Wireless charging is the order of the day. Major handset manufacturers will soon start offering wireless charging across their phone models as the demand for wireless technology grows by leaps and bounds.
Wireless charging is the order of the day. Major handset manufacturers will soon start offering wireless charging across their phone models as the demand for wireless technology grows by leaps and bounds. Currently, the world market for wireless power is $6 billion and is expected to rise to $15 billion by 2024. Homegrown PowerSquare Inc is doing the same, betting on the potential of wireless technology. Founded in 2012 by serial entrepreneurs Pavan Pudipeddi, Anand Katragadda and Naveen Chava, it is looking to become a major game-changer in the industry and perhaps the first Indian company to bring a first-of-its-kind, innovative mobile wireless charging technology to the automotive sector.
“Globally, the technology has only been implemented in luxury and mid-premium vehicles, provided by tier 1 suppliers. With our cost-effective approach to system design coupled with localisation, we intend to bring this feature into mid-segment vehicles. We are currently working with multiple global and Indian automotive manufacturers to embed this technology in their new models,” says Pavan Pudipeddi, founder, PowerSquare.
The PowerSquare in-car wireless charging module is a three coil-design which can be customised and placed on the dashboard, central console or arm rest. The module supports Qi-compatible phones with full 5W and 15W receiving capabilities. The system is designed to intelligently detect the type of device on the charging area and optimises the charging rate appropriately. The system will differentiate between an iPhone and a Samsung phone and deliver 7.5W or a 10W faster charging mode to the device. The user simply places the device on the charging area and the power is wirelessly transferred to the device. The brand agnostic module lets the user charge any brand of Qi-compatible device. “The intention is that we will work with automotive OEMs and plastic manufacturers to put a module under the handrest or under the dashboard so that all you have to do is put your phone on top to charge,” he says.
The team is working to extend its wireless technology expertise for applications such as electric vehicles, kitchen appliances, power tools among others. The objective in each of these applications is to be “unplugged and unconnected”, explains Pudipeddi. “You don’t want to be looking to plug in your phone when travelling in a car. You want to just drop it in a pace and it stays there. There are opportunities here to do many more things like you put your phone somewhere and people can identify who you are, it adjusts the lighting, plays your favourite song, adjusts the seats, turns on the AC and so on. This is a touch point that gives further extensions and capabilities,” he says.
The USP of the technology is the Adaptive Position Free (APF) system and multiple devices charging simultaneously while being brand- and platform- agnostic. The venture is currently focused on bringing wireless charging technology to three sectors—consumer electronics, automotive and infrastructure. Its forthcoming products include an innovative range of multi-device wireless chargers, a wireless power bank, 5W and 15W in-car installation designs, built-in wireless charging devices in infrastructure and other products. Apart from chargers and power banks, the next step will be products for kitchen countertops for open kitchen concepts and items like blenders and stoves. The principle is the same, the challenge is to make it device agnostic. It recently raised $500,000 via Omphalos Venture Partners and intends to raise more than $4 million through potential investors.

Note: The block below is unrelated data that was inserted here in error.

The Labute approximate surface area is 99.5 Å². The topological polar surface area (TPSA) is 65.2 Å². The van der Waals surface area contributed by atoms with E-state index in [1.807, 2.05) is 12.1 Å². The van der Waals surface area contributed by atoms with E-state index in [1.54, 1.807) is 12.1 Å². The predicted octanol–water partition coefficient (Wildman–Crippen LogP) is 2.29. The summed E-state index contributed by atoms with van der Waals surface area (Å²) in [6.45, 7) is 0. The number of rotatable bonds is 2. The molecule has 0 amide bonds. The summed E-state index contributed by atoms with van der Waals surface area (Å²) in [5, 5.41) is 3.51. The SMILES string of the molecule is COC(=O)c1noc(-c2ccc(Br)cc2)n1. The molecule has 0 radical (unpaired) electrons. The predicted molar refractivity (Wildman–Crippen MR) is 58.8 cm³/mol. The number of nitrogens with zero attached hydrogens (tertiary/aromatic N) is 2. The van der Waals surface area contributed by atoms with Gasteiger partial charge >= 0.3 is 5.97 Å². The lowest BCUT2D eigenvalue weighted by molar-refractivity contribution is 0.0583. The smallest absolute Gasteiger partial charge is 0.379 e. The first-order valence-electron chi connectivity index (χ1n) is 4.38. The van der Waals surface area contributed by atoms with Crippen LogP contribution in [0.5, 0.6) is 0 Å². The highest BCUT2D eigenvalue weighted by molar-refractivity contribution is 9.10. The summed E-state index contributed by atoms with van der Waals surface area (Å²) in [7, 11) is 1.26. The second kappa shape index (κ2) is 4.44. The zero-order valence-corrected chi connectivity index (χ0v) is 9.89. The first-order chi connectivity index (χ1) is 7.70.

Pudipeddi, who is one of the founding members of Wireless Power Consortium(WPC) which is responsible for the Qi standard followed by all major wireless charging brands, says: “Our focus is to help consumers and participate in their daily life. There are three main areas where you charge your phone: at home, office and in your car. We focus on all three areas and provide B2C products to help consumers on-the-go. We have B2B products for things that don’t move, like furniture, where we drill and drop them into the furniture.”
Talking about his future plans, Pudipeddi says that cars such as the Audi Q7, Tata Nexon and a few other higher-end models sold in India have this technology. “Our intention is to manufacture it completely here and thus have a native module. We have manufacturing partners with design engineers in Bengaluru. We are tier I/II players to the automotive OEM and we are also the innovation partners to some large MNCs. We want to bring the technology here and localize it to bring it to mid-end cars as opposed to keeping it to premium segment cars. We are ready to do so now with the right partners. From a production standpoint, we expect the rollout in 2019,” he adds.
A new model of the in-car wireless charging module will be launched in the US for $99 and will come to India at the end of Q1. The price in India will be about Rs 5,500. “We plan to have a slew of products priced differently, starting from `3,000-5,500,” he says.
PowerSquare expects a trickle-down effect once it is introduced. What automotive companies usually do is they start with different variants for every platform. “Our goal is to get to the platform side so that no matter where it starts, they can incorporate it. We aim to focus in two areas: one, go directly to the OEMs as we are the only company who has any experience in this capability in India and second, to work with other organisations that work with the OEMs, like the plastic manufacturers who make the instrument panel components,” he said.